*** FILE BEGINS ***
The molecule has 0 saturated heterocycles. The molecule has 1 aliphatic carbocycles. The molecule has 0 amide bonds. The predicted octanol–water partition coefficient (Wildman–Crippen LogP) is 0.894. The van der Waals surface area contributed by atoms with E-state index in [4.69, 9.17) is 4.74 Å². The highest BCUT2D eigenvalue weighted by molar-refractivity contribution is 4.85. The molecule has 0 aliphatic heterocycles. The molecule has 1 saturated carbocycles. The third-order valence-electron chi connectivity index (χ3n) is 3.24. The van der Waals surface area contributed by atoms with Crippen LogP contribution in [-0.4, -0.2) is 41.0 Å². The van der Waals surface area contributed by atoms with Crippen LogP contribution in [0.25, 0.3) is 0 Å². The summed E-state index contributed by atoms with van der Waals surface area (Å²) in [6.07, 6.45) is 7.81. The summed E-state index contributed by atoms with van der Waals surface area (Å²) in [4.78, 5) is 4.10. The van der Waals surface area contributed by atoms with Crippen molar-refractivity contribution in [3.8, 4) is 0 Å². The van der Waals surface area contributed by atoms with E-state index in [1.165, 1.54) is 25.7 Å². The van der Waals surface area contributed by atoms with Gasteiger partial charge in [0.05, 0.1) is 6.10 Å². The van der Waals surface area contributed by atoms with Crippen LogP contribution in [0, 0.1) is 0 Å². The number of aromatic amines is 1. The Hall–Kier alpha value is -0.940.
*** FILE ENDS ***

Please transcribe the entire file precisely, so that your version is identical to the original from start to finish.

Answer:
The molecule has 0 saturated heterocycles. The molecule has 1 aliphatic carbocycles. The molecule has 0 amide bonds. The predicted octanol–water partition coefficient (Wildman–Crippen LogP) is 0.894. The van der Waals surface area contributed by atoms with E-state index in [4.69, 9.17) is 4.74 Å². The highest BCUT2D eigenvalue weighted by molar-refractivity contribution is 4.85. The molecule has 0 aliphatic heterocycles. The molecule has 1 saturated carbocycles. The third-order valence-electron chi connectivity index (χ3n) is 3.24. The van der Waals surface area contributed by atoms with Crippen LogP contribution in [-0.4, -0.2) is 41.0 Å². The van der Waals surface area contributed by atoms with Crippen LogP contribution in [0.25, 0.3) is 0 Å². The summed E-state index contributed by atoms with van der Waals surface area (Å²) in [6.07, 6.45) is 7.81. The summed E-state index contributed by atoms with van der Waals surface area (Å²) in [4.78, 5) is 4.10. The van der Waals surface area contributed by atoms with Crippen molar-refractivity contribution in [3.8, 4) is 0 Å². The van der Waals surface area contributed by atoms with E-state index in [1.165, 1.54) is 25.7 Å². The van der Waals surface area contributed by atoms with Gasteiger partial charge in [0.05, 0.1) is 6.10 Å². The van der Waals surface area contributed by atoms with Crippen LogP contribution in [0, 0.1) is 0 Å². The number of aromatic amines is 1. The Hall–Kier alpha value is -0.940.